Honda Motor Co. said Thursday it will start selling its next-generation hydrogen fuel cell systems for cars and other products in the mid-2020s, initially targeting 2,000 units per year and ramping up to 60,000 in 2030, to meet its goal of reducing carbon emissions.
The Japanese manufacturer, seeking to expand the take-up of zero-emission hydrogen, said it hopes to sell "a few hundred thousand" units of the system, jointly developed with General Motors Co., annually by the second half of the 2030s.
Hydrogen fuel cells, which produce electricity through a chemical reaction between oxygen and hydrogen without any carbon dioxide emissions, are touted as a solution to tackle global warming, although the requirement to build hydrogen refueling infrastructure remains a challenge.
Honda said fuel cell systems can be used not only to power passenger vehicles but are also viable for commercial trucks, stationary power stations and construction machinery.
Arata Ichinose, Honda's operating executive and head of the business development supervisory unit, told a press briefing that by achieving sales of 60,000 units in 2030, the company hopes to secure a double-digit percentage market share of new hydrogen-powered medium and large commercial trucks sold globally.
He said it is estimated that among 3 million units of medium to large trucks currently produced annually, some 20 to 30 percent will be electrified, such as through battery or fuel cell technology, by around 2030.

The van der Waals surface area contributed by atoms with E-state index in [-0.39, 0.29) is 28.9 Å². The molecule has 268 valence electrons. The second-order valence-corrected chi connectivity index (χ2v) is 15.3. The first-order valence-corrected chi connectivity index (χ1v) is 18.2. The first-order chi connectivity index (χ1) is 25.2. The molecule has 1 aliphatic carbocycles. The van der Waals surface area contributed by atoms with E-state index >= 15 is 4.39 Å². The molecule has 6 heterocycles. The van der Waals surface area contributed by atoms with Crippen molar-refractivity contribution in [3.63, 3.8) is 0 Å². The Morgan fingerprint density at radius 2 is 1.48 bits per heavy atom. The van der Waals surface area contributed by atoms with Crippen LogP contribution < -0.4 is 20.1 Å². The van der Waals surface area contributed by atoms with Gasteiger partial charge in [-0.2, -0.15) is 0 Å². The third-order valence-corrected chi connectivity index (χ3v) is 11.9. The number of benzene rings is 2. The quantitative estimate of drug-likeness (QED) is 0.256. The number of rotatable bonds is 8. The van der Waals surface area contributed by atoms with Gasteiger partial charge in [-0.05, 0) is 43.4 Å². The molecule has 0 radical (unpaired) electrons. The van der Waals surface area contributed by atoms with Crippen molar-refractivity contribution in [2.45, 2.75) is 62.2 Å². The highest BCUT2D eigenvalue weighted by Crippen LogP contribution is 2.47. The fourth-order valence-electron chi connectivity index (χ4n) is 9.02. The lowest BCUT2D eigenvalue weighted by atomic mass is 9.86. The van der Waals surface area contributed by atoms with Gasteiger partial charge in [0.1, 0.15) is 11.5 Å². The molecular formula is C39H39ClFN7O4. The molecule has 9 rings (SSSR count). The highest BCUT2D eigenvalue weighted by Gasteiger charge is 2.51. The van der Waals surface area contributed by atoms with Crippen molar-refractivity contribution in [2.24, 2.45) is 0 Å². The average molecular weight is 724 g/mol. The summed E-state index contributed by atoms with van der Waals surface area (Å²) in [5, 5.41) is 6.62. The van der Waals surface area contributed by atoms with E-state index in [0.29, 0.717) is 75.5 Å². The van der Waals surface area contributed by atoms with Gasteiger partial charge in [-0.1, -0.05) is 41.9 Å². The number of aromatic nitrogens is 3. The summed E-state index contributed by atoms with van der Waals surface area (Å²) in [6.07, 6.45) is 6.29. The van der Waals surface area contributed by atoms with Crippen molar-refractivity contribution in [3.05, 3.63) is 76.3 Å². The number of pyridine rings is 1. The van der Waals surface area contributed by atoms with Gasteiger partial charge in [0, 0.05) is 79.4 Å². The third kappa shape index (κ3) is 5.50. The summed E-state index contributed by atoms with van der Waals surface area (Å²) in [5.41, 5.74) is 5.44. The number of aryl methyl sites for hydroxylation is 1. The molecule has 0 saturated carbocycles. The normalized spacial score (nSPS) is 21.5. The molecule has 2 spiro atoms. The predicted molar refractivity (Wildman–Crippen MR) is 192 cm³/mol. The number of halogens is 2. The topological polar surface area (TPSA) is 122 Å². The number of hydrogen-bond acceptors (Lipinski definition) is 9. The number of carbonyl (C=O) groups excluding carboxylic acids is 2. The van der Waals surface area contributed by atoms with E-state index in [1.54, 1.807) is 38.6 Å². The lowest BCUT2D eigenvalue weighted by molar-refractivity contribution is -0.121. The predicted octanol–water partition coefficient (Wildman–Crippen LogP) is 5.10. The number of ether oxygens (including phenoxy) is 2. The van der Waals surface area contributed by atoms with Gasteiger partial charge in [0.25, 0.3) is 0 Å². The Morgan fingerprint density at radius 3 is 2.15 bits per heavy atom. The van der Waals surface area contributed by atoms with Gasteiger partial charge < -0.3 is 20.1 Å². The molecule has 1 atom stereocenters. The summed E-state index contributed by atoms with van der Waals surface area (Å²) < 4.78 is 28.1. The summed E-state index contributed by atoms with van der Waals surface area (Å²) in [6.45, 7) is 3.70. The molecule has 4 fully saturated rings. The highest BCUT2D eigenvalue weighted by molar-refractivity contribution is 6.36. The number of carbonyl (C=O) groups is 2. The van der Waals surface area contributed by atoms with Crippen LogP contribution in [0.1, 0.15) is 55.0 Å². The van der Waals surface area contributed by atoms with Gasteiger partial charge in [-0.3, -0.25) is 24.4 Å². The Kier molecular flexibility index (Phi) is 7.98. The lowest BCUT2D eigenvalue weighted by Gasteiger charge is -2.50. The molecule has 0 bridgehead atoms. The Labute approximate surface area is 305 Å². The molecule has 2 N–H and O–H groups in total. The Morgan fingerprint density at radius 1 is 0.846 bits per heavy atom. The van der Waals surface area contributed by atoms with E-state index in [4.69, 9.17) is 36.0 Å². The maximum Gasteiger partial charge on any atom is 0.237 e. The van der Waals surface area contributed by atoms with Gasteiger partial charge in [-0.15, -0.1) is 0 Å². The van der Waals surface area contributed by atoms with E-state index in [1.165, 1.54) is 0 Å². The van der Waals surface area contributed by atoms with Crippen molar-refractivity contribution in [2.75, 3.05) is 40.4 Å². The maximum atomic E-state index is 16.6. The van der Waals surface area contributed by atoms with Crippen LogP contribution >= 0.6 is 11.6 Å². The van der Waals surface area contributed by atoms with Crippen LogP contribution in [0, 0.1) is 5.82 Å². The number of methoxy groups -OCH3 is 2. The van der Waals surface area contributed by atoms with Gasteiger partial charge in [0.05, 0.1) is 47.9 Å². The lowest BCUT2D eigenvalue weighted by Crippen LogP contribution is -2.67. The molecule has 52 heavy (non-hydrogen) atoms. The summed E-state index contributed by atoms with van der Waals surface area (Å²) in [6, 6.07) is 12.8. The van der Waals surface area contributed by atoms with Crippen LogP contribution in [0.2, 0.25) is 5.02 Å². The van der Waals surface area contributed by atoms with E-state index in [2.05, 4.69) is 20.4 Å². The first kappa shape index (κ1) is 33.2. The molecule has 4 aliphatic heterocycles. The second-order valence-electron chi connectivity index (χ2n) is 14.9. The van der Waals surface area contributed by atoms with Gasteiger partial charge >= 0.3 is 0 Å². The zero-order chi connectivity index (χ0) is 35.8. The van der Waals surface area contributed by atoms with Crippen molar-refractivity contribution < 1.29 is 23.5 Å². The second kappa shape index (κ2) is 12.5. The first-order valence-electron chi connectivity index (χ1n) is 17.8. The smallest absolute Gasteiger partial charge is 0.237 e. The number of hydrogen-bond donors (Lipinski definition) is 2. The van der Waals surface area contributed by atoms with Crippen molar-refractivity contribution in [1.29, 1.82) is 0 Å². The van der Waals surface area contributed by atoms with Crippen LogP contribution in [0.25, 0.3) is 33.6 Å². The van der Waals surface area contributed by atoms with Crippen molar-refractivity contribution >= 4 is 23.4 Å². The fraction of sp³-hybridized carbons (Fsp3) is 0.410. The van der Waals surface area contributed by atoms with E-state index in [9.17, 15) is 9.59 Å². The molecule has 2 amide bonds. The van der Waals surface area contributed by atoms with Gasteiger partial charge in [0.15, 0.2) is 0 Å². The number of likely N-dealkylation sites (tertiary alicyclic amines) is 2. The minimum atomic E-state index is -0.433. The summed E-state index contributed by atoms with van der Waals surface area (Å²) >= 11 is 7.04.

In 2024, Honda will also start selling a new fuel cell vehicle model in North America and Japan, equipped with the next-generation system. It said the new system will reduce production costs by one-third as compared to the previous fuel cell-powered Clarity passenger vehicle.
Honda said in April 2021 it will stop selling new gasoline-powered vehicles, including hybrids, globally by 2040, becoming the first Japanese automaker to commit to such a goal in response to the global decarbonization push.
In September 2022, it extended the decarbonization plan to its range of motorcycles, aiming to achieve it in the 2040s.
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